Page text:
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Smart grocery shopping pays off

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By Chicago Tribune
Thursday, June 20, 2013, 12:01 a.m.
 

Grocery-shopping savings advice has become ubiquitous in recent years, but all tips aren't created equal.

Some strategies can save you a lot of money, while others add more hassle to your life than money to your pocket. Grocery shopping is a popular topic because it's an area of huge spending for many, and an area of huge potential savings.

The average four-person household spends more than $9,000 a year on food — about $5,500 of which is food at home, meaning not dining out — according to the most recent federal Consumer Expenditure Survey. Add to that other supermarket staples, such as housekeeping supplies (about $750 a year), personal care items ($834), and alcoholic beverages ($467), and you start talking about real money.

Even modest savings could amount to $1,000 to $2,000 a year.

Here are some tips we've rounded up:

• Stockpiling. One simple-but-powerful tip reigns supreme if you're serious about saving money at the supermarket: Buy multiples when it's cheap; few or none when it's full price. Peanut butter or deodorant, for example, can be far less expensive when it's on sale or you have a coupon — ideally, both.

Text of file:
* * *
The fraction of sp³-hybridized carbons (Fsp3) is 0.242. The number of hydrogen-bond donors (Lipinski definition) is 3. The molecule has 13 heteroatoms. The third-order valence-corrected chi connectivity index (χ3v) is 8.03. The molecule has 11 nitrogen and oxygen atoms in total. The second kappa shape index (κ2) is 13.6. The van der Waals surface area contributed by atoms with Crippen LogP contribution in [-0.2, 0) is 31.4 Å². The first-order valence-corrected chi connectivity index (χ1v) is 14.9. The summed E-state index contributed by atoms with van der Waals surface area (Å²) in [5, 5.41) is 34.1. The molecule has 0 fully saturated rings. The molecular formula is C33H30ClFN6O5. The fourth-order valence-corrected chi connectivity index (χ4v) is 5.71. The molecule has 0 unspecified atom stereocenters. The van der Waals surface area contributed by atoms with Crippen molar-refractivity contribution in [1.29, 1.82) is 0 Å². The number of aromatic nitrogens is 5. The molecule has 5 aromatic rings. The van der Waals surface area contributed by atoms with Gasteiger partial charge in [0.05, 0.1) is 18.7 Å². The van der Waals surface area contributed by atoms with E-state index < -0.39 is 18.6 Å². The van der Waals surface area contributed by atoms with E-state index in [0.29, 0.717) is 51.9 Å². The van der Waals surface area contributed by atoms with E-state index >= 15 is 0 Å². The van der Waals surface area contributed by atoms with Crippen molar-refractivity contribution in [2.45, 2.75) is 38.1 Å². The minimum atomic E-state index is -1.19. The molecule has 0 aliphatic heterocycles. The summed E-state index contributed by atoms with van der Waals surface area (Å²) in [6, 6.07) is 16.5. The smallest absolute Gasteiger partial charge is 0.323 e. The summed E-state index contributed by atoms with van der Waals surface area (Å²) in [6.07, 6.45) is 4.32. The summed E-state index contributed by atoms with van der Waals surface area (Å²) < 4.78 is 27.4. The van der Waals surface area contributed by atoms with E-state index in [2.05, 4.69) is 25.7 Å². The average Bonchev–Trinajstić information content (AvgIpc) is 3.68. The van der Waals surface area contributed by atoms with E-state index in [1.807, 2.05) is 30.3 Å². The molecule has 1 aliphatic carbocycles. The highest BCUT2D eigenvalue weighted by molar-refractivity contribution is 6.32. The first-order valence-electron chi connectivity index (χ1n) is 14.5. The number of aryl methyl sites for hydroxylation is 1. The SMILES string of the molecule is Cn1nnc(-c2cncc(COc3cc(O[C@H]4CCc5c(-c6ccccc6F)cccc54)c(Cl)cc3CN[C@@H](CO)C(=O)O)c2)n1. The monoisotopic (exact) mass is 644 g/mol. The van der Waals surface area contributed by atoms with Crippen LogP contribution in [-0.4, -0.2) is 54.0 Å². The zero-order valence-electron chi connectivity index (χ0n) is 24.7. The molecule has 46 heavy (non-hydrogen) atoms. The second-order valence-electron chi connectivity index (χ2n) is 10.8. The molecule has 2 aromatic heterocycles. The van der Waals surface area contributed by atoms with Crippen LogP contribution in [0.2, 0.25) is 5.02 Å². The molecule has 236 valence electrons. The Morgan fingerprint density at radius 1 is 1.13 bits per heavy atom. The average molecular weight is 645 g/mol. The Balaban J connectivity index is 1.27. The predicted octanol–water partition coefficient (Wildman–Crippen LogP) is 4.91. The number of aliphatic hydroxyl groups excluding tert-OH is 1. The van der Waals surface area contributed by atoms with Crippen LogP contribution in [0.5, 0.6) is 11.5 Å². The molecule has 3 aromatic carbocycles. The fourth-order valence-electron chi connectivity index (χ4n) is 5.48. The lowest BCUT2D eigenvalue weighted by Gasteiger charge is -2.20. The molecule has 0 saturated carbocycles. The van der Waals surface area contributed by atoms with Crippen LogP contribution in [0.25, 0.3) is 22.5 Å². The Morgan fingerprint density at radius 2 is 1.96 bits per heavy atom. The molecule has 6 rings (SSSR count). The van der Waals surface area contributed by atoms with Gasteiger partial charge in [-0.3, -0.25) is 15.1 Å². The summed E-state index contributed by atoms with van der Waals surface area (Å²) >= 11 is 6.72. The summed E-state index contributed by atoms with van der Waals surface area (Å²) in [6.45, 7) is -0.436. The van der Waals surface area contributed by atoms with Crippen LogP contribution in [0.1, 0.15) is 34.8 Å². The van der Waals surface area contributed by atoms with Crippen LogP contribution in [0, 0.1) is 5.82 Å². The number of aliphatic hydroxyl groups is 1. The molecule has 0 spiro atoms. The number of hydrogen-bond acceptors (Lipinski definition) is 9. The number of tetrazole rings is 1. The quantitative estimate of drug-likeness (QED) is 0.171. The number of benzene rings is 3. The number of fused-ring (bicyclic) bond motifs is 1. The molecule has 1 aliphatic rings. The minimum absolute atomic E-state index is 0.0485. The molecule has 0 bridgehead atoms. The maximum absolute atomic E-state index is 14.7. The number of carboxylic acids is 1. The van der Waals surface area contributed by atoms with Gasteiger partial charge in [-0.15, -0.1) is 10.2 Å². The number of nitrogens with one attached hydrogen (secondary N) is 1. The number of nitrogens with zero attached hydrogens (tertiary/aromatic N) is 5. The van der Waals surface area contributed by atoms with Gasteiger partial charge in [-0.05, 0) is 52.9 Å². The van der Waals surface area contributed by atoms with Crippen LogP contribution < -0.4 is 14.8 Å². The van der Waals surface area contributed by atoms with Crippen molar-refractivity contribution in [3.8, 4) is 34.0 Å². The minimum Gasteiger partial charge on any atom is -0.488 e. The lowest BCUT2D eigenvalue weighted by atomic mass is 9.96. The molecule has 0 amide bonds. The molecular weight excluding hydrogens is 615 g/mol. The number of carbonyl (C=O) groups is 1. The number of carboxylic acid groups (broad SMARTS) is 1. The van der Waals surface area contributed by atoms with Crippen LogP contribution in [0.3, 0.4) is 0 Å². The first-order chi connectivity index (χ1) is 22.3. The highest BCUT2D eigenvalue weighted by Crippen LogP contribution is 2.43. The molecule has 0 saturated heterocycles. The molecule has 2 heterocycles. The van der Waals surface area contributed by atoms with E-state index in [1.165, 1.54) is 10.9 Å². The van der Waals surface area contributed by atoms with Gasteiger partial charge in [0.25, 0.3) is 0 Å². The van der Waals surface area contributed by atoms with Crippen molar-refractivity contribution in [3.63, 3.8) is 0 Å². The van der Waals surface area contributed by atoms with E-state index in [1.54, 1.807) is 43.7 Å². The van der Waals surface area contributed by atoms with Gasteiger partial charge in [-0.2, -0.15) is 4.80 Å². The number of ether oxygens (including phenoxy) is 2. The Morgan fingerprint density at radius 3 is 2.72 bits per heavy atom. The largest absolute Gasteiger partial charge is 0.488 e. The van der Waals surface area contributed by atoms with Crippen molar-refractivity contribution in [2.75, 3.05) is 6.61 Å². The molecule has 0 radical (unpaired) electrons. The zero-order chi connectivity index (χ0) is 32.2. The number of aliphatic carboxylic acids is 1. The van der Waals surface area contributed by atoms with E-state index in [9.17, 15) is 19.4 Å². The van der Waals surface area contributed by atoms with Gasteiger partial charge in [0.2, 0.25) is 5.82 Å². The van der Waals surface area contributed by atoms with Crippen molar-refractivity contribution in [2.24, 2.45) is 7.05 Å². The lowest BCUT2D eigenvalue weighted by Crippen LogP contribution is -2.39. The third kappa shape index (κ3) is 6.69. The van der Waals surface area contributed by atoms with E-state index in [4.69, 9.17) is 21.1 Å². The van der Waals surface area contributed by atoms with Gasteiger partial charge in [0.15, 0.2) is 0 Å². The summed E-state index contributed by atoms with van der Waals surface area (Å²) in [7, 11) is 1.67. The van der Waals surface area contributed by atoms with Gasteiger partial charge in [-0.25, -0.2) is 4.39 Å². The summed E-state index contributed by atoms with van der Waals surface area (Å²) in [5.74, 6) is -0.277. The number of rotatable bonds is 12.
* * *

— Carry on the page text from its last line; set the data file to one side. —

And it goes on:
• Sales cycles. Items typically go on sale in 12-week cycles, so you don't need to buy that many to get you through to the next sale. “Contrary to what you've seen on TV, my house isn't filled to the brim with food,” said Jill Cataldo, founder of SuperCouponing.com. “For us, a three-month supply of ketchup is three bottles.”

• Half price. What's a good price? “My goal as a coupon shopper is to cut the non-sale price of an item in half or better,” Cataldo said. “That's an easy benchmark to remember.” You could keep a price list and scour the weekly sales ad for deals. But websites such as SavingsAngel.com, CouponMom.com and TheGroceryGame.com track sales cycles and find the best deals so you don't have to.

• Loyalty cards. Applying for supermarket loyalty cards is often the only way to cash in on store sales. If the cards get unwieldy, you can put their bar codes into your smartphone with a mobile application like CardStar. Cataldo put the physical cards on their own key chain, alphabetized.

• Store brands. Some store brands are quite good in quality and can be relatively inexpensive. But they don't have the same price swings brand names do and might not be cheaper compared with on-sale brand names, especially if you have a coupon, too.

• Non-supermarket venues. If you pay attention to sales and use coupons, warehouse clubs are generally not a good deal, but drug stores such as CVS and Walgreens, with their lucrative loyalty programs, can be.

 

 
 


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